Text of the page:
Concord farmstands and corn soup

I was going to take you on a tour of the newish Saturday farmer’s market in Concord, MA. But the rain forecast kept the farmers away, so now we are going to two of my favorite farms, both family farms with a long history here. Then we are having corn soup for lunch, my recipe inspired by the best corn soup ever at 80 Thoreau, with a swirl of my own.

Our first stop is McGrath farm, for corn and impulse vegetable shopping. Continue reading

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Eggplant rolatini and salad with peach vinaigrette

I used to hate eggplant. My three brothers and I made a no-eggplant pact. We figured if we banded together we could convince my mom not to make it for us. Who could blame us? How about some bitter spongy slices sawed from those fat purple blobs, then coated in egg and bread crumbs and pan fried, for you?

The eggplant ban lasted for decades and then one day a thin, balsamic-roasted slice ended up in a roasted vegetable sandwich. Hmmmm. Pretty good. Then a friend made honey roasted eggplant and I started to rethink eggplant.

What clinched it was overhearing a recipe described a the farmer’s market: roasted eggplant slices, spread with goat cheese and pesto, rolled up and topped with fresh tomato sauce.

So, now that the eggplant ban is officially lifted, I’m making my favorite eggplant dish with my mom and dad, who always thought the ban was ridiculous but gave in to us because we ate everything else they put on our plates. This is a great dish to make for company because it’s vegetarian and easily made vegan, and you can do most prep ahead of time, which means more time to spend with your friends.

Menu
Artichoke and olive tapenade with crackers
Mixed greens with peaches, almonds, and peach vinaigrette
Eggplant rolatini with tomato sauce over linguini
Strawberry sorbet
Continue reading

Asparagus walnut pasta

I had asparagus on the brain after making Smitten Kitchen’s shaved asparagus pizza and having a lovely salad of local lettuces and shaved asparagus at AKA Bistro. I made the pizza one drizzly night a couple weeks back for some very enthusiastic friends who agreed that the thin crust, scant sprinkle of mozzarella and parmesan, and grassy asparagus topped with scallions was a winning combination.

So what else could I do with shaved asparagus?

Continue reading

Moroccan chickpea cakes for Dad’s birthday

In the kitchen with mom

With a day’s notice, I decided to go to Southern California to celebrate my dad’s 79th birthday. For the past week he’d been mostly at home, recovering from a leg injury, and I thought he could use some company and a fuss for his birthday. It’s also been awhile since my mom and I tore it up in the kitchen, and I was looking forward to that, too.

People who don’t live in California think that when I go to there for a visit with my vegan parents that we mostly eat avocados and oranges off the trees. We did have very sweet tangerines from my brother Chuck’s tree, and then dined at some lovely vegetarian cafes, and then got to work in honor of dad’s birthday.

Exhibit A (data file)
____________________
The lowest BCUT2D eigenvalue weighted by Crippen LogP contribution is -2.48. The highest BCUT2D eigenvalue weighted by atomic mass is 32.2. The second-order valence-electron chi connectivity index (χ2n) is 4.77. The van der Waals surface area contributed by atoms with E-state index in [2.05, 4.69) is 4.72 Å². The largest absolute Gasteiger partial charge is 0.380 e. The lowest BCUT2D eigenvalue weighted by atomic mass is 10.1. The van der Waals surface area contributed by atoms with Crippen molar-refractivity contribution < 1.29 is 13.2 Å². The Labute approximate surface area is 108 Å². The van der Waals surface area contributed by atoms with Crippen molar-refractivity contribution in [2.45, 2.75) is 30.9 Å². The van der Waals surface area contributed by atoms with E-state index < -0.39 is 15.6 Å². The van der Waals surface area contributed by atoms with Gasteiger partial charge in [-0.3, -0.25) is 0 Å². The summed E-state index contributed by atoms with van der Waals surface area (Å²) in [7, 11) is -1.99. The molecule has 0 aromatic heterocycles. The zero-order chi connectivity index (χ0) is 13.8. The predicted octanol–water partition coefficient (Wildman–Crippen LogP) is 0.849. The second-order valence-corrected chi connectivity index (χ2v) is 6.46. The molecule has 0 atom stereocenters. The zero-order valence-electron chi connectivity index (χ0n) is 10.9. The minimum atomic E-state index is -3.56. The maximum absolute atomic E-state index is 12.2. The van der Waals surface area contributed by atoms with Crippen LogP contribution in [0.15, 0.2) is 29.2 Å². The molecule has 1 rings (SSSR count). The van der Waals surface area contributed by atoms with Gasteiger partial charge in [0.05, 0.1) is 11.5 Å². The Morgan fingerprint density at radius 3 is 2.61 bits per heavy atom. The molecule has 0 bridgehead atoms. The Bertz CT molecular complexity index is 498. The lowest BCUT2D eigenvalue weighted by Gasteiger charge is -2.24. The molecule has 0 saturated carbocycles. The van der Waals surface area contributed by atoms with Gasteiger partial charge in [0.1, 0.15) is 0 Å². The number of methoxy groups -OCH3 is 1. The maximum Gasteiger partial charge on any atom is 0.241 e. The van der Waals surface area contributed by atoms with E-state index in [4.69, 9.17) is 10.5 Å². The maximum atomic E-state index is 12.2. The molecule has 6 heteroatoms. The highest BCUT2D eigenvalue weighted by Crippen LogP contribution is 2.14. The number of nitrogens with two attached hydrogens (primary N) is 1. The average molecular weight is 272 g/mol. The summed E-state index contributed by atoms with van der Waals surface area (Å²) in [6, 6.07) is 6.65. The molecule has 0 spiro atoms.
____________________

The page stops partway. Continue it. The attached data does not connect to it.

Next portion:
My mom is a very skilled and quite fearless cook, which makes these cooking visits so enjoyable. She likes bold flavors and well-seasoned food, and has great ideas about what goes with what and encourages my crazy ideas (not represented in this particular post). She’s also tireless, and thinks nothing of cooking for hours at a stretch, so she was enthusiastic about making this menu together.

Menu

Moroccan chickpea cakes with walnut sauce
caponata
quinoa tabbouli
zucchini ribbons
fresh chickpeas

coconut ice cream

I’m a big fan of chickpeas in any preparation, and especially like them combined with zesty spices. We were inspired by the hummus cake recipe from Vegetarian Times, which morphed into this recipe. We served them with a walnut sauce and caponata, but they are a nice base for nearly anything.

While my parents and I were out shopping, we discovered fresh chickpeas at the Middle Eastern market (who knew? I thought chickpeas only came in a can! They cook up to a brilliant green and have a creamier texture than their dried version). Dad offered to peel them, and didn’t complain when his hands turned black, and so we also cooked those up.

Moroccan chickpea cakes
2 15-oz cans chickpeas, drained and rinsed
4 green onions, white and green parts chopped (about 1/2 cup)
1/4 cup tahini
2 TBS lemon juice
1 TBS olive oil
2 cloves garlic, minced
1/2 tsp cinnamon
1/2 tsp cumin
1/2 tsp ground ginger
1/2 tsp paprika
1/8 tsp saffon
1 and 1/4 tsp salt

Heat oven to 350. Measure out 2 1/4 cups chickpeas (set the rest aside) and put in a food processor. Add green onions, tahini, lemon juice, olive oil, garlic, spices, and salt, and process until coarsely chopped and combined. Move the mixture to a large bowl, and stir in the rest of the chickpeas. Taste the mixture and adjust seasonings.